‘Tipping the Apple Cart of Oppression and Building Spirit Together- Reflections, Resonance and Transport in a Women’s Collective by Keri Murray

This project was a collaborative effort to question everything, and in doing so co-create a process that resists psychological colonization.

Keri partnered with the Calgary Women’s Health Collective (outside of public services) to offer a ‘safer space’ for women who struggle with mental health troubles to unpack oppression in their lives and explore/enact preferred identity claims. Keri is joined by Sanni-Ilona Paljakka, Loree Stout and Frank McGrath in mentorship and solidarity. But it is the ideas and generosity of the Women’s Collective participants that Keri wishes to uphold and honour in this presentation.

Keri is a narrative therapist in Calgary, Canada. She works full-time in public mental health services offering group, individual and family therapy in a Day Treatment Program. She  spends as much time as she can with her family and friends in the mountains, in and around Canmore from where this video was filmed. 

Published April 28, 2017

This Post Has 2 Comments

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    Liz Morrigan

    Thanks for your work Keri. I started listening in a process of trying to find some resources for a client I met with this evening. And I listened to the end. One aspect of your presentation that stands out, as I listen, is your attention to each person’s experience of the practices (“group”, questions and interviewing,writing practices)and what you did with that knowledge. I imagine the effort to keep doing that, to keep that perspssective/positions. The image of someone travelling lightly comes to mind: having maps but not being limited by the map, being able to take other paths, other ways. This traveller has companions on the journey and actually meets people along the way. She has a little smile derived from sheer enjoyment of the discoveries.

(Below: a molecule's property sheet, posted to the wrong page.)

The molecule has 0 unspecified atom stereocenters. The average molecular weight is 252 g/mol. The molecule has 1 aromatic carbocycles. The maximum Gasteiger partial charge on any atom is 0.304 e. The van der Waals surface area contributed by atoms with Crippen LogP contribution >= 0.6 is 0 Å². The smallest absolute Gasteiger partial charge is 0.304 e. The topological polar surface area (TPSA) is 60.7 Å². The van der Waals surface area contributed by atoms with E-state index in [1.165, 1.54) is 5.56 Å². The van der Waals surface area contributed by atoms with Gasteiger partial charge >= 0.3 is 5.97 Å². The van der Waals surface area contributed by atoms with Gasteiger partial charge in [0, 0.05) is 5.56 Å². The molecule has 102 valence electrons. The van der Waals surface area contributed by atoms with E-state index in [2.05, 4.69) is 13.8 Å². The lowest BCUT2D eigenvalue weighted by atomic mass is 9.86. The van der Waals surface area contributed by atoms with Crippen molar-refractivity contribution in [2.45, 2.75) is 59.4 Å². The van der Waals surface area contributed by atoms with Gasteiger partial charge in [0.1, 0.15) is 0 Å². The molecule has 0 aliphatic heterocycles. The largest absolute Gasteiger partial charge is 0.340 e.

I am slowed down in my thinking about how to work with my client: proceeding slowly with respect and appreciation for the lives of women who tip the apple cart of oppression.

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    Loree Stout

    Dear Keri,

    What a moving experience to watch and listen to this and be reminded of our debriefing conversations and the enlivening feelings that went with them. And the timing of being reminded of the ethics, your ethics, that was always at the centre couldn’t be better. I have the privilege of joining a community of Canadians who grew up in Ethiopia tomorrow. The community reached out for ‘help’ to heal/move forward from trauma and fear. How I might enter this community as fellow Canadian and someone who is also entering foreign territory as an invited guest has been on my mind all week. I feel bolder and more humble after watching this. Your words will accompany me….ideas of mattering people, belonging people, dignity, sacredness, liberty….”stuff that passes as common sense”. I will be thinking about how “negative stories flatten us” and the idea of “many stories feels like a paradise” and the histories of local knowledge and the importance of those who have gone before in ‘the always having a cup of tea” and “the zucchinis”. I will be noticing how i am different as a consequence of being invited to join with them…as an ally. Thanks so much for sharing your ethics in creating intentions, your learnings, and how you are different as a result.

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